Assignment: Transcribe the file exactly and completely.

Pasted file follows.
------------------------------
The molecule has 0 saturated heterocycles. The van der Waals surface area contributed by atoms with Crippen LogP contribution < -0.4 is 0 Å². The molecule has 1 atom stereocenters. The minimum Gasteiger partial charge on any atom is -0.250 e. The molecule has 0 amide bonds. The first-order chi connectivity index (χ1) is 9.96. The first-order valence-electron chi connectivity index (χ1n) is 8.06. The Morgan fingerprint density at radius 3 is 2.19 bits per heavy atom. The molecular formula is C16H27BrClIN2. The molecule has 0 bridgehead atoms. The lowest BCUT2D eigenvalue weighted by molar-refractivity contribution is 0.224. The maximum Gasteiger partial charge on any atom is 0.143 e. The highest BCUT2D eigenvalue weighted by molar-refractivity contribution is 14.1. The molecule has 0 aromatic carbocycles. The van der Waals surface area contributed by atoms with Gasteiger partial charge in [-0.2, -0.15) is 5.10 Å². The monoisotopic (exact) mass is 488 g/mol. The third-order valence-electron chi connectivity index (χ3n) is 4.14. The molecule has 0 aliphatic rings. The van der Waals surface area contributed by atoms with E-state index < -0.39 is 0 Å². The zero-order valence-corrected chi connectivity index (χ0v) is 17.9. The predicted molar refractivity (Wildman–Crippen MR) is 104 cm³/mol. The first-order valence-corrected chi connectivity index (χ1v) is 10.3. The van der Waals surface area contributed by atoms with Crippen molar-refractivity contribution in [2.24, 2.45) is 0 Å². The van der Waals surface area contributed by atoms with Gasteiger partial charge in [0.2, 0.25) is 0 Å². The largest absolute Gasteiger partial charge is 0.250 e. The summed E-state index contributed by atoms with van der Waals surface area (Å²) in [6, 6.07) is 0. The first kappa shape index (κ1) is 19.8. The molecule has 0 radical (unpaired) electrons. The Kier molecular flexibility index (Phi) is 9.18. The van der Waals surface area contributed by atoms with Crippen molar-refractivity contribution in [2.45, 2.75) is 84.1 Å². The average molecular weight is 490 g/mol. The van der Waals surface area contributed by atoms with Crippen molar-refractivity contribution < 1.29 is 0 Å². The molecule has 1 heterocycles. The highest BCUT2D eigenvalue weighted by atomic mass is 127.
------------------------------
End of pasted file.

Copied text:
The molecule has 0 saturated heterocycles. The van der Waals surface area contributed by atoms with Crippen LogP contribution < -0.4 is 0 Å². The molecule has 1 atom stereocenters. The minimum Gasteiger partial charge on any atom is -0.250 e. The molecule has 0 amide bonds. The first-order chi connectivity index (χ1) is 9.96. The first-order valence-electron chi connectivity index (χ1n) is 8.06. The Morgan fingerprint density at radius 3 is 2.19 bits per heavy atom. The molecular formula is C16H27BrClIN2. The molecule has 0 bridgehead atoms. The lowest BCUT2D eigenvalue weighted by molar-refractivity contribution is 0.224. The maximum Gasteiger partial charge on any atom is 0.143 e. The highest BCUT2D eigenvalue weighted by molar-refractivity contribution is 14.1. The molecule has 0 aromatic carbocycles. The van der Waals surface area contributed by atoms with Gasteiger partial charge in [-0.2, -0.15) is 5.10 Å². The monoisotopic (exact) mass is 488 g/mol. The third-order valence-electron chi connectivity index (χ3n) is 4.14. The molecule has 0 aliphatic rings. The van der Waals surface area contributed by atoms with E-state index < -0.39 is 0 Å². The zero-order valence-corrected chi connectivity index (χ0v) is 17.9. The predicted molar refractivity (Wildman–Crippen MR) is 104 cm³/mol. The first-order valence-corrected chi connectivity index (χ1v) is 10.3. The van der Waals surface area contributed by atoms with Crippen molar-refractivity contribution in [2.24, 2.45) is 0 Å². The van der Waals surface area contributed by atoms with Gasteiger partial charge in [0.2, 0.25) is 0 Å². The largest absolute Gasteiger partial charge is 0.250 e. The summed E-state index contributed by atoms with van der Waals surface area (Å²) in [6, 6.07) is 0. The first kappa shape index (κ1) is 19.8. The molecule has 0 radical (unpaired) electrons. The Kier molecular flexibility index (Phi) is 9.18. The van der Waals surface area contributed by atoms with Crippen molar-refractivity contribution in [2.45, 2.75) is 84.1 Å². The average molecular weight is 490 g/mol. The van der Waals surface area contributed by atoms with Crippen molar-refractivity contribution < 1.29 is 0 Å². The molecule has 1 heterocycles. The highest BCUT2D eigenvalue weighted by atomic mass is 127.